Image_1_Capital Breeding in a Diapausing Copepod: A Transcriptomics Analysis.PDF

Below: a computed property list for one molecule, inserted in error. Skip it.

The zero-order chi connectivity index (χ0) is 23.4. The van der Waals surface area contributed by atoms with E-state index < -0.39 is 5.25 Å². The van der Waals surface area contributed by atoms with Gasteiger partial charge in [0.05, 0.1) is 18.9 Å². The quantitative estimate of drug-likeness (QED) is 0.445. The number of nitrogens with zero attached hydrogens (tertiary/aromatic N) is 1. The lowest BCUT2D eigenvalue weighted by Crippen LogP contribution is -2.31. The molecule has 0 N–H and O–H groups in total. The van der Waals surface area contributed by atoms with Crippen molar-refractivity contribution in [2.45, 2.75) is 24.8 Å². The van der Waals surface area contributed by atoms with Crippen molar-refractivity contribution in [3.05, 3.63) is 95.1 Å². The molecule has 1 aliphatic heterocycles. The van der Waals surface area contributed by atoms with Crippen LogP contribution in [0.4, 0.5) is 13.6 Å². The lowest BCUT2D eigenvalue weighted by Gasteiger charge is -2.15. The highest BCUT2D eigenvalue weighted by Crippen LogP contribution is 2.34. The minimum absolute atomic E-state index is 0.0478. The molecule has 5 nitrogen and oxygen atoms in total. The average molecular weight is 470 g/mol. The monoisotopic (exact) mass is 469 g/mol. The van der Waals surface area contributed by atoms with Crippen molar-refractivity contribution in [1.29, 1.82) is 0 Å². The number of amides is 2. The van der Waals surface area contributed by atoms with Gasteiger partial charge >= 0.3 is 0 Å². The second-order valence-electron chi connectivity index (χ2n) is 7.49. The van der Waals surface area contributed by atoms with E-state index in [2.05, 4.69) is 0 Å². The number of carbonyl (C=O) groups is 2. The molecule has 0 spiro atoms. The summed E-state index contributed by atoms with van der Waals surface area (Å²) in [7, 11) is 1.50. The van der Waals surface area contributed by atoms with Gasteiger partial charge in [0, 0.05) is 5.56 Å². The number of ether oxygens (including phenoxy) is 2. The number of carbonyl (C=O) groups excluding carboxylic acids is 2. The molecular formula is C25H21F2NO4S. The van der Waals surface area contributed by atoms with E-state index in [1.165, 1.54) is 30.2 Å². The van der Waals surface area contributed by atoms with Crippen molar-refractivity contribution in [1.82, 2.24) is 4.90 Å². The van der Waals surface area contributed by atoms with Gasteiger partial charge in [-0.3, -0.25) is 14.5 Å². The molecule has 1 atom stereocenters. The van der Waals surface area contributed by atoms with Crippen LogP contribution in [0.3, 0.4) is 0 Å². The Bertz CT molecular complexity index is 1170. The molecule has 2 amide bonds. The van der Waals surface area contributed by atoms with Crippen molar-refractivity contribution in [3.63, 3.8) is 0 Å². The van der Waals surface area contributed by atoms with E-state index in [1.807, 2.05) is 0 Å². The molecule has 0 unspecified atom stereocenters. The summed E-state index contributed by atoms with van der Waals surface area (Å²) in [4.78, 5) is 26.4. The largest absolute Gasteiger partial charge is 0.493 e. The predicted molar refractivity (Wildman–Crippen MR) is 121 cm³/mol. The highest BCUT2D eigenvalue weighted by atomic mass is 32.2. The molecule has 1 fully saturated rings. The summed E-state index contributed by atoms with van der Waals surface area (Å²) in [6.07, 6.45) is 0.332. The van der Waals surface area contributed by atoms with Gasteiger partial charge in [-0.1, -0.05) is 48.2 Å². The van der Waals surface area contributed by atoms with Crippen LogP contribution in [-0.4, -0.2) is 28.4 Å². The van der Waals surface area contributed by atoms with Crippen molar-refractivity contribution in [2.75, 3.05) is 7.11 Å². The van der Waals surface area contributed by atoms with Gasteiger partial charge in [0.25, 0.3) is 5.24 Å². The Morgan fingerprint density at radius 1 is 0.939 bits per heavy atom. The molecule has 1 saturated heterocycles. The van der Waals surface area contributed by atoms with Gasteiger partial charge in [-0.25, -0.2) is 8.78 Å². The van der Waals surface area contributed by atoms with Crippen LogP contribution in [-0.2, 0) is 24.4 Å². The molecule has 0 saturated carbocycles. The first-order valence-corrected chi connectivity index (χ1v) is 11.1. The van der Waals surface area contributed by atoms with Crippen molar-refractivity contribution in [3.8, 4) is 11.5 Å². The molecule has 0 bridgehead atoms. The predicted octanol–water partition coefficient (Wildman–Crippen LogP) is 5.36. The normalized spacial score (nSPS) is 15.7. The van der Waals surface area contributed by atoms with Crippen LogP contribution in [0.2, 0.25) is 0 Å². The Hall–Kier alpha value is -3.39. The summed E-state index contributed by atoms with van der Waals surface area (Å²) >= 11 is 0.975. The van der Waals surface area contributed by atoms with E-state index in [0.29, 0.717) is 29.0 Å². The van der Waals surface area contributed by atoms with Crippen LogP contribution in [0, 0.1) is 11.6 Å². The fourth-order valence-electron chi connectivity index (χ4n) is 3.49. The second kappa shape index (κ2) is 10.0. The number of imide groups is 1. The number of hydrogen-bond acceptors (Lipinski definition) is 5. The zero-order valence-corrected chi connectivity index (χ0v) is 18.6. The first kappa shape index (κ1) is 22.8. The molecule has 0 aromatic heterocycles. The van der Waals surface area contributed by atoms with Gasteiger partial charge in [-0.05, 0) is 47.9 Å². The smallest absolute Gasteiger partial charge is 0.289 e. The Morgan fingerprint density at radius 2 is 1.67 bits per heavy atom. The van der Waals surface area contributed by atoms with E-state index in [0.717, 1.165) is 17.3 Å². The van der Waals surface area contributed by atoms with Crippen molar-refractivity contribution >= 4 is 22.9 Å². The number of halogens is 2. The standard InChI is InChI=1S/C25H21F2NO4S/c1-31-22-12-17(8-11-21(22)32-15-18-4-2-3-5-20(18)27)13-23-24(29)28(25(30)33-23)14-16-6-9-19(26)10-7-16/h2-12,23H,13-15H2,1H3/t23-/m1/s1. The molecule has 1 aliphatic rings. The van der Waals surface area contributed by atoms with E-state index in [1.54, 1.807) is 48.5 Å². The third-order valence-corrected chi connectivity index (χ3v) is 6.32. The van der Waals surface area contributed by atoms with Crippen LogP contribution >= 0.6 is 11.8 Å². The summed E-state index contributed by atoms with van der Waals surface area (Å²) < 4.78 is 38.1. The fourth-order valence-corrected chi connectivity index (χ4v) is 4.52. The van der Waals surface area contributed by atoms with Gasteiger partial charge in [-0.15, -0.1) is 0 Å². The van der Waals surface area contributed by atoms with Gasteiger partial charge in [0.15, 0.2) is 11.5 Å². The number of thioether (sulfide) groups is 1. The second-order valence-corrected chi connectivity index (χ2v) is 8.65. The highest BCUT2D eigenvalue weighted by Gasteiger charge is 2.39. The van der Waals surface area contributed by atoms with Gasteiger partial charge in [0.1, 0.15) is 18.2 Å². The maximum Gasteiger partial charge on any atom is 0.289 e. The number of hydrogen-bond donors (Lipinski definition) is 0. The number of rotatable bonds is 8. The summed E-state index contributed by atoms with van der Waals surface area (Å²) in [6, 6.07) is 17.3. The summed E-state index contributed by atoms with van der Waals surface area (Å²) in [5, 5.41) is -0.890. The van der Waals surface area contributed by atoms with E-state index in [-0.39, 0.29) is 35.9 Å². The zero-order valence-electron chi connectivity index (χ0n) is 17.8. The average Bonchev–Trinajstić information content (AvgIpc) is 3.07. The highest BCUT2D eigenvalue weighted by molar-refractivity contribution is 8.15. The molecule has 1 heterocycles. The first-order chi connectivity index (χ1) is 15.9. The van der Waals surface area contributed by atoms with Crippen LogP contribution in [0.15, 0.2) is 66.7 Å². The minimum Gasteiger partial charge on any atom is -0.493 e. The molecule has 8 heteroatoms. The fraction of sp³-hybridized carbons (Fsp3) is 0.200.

Capital breeders must balance the energetic requirements of cellular function and the cost of reproduction. The subarctic copepod Neocalanus flemingeri, a small planktonic crustacean, depends on a short annual phytoplankton bloom to acquire the energy needed to support a non-feeding adult female that enters a period of diapause prior to spawning 5 to 7 months later. After emergence from diapause, the reproductive program takes 2 months starting with germline development. In this study, the regulation of genes involved in energy utilization and cellular maintenance were investigated using RNA-Seq as females progressed from diapause to end-of-life. Hierarchical clustering of expression profiles from 61 individual females identified four major transitions in transcriptional profiles along a timeline spanning from diapause to spawning and post-reproduction. The clusters were analyzed statistically for differential gene expression followed by functional analyses. The transition from diapause to post-diapause (early to mid-oogenesis) was characterized by the up-regulation of genes involved in cellular homeostasis, glycolysis and lipid catabolism. As females approached spawning genes involved in cellular homeostasis, like innate immunity became down-regulated. Genes involved in protein ubiquitination and programmed cell death became up-regulated as females started to spawn. Gene expression patterns suggest that energy allocation and utilization is highly dynamic in N. flemingeri during the progression of the reproductive period. Major changes in the expression of genes involved in cellular homeostasis, metabolic processes and autophagy were linked to stages of egg maturation. Changes in gene expression that marked the transition from diapause to post-diapause were similar to those reported in other arthropods that resume feeding after emergence from diapause. As egg maturation progressed, gene expression patterns indicate that resources became concentrated on provisioning eggs, while being diverted away from cellular homeostasis. The data suggest that in N. flemingeri genes are regulated such that organismal function and sources of energy are synchronized with stages of egg maturation to optimize the exploitation of finite resources. The existence of mechanisms that regulate fecundity to match the availability of stored resources could reduce reproductive failure in this species.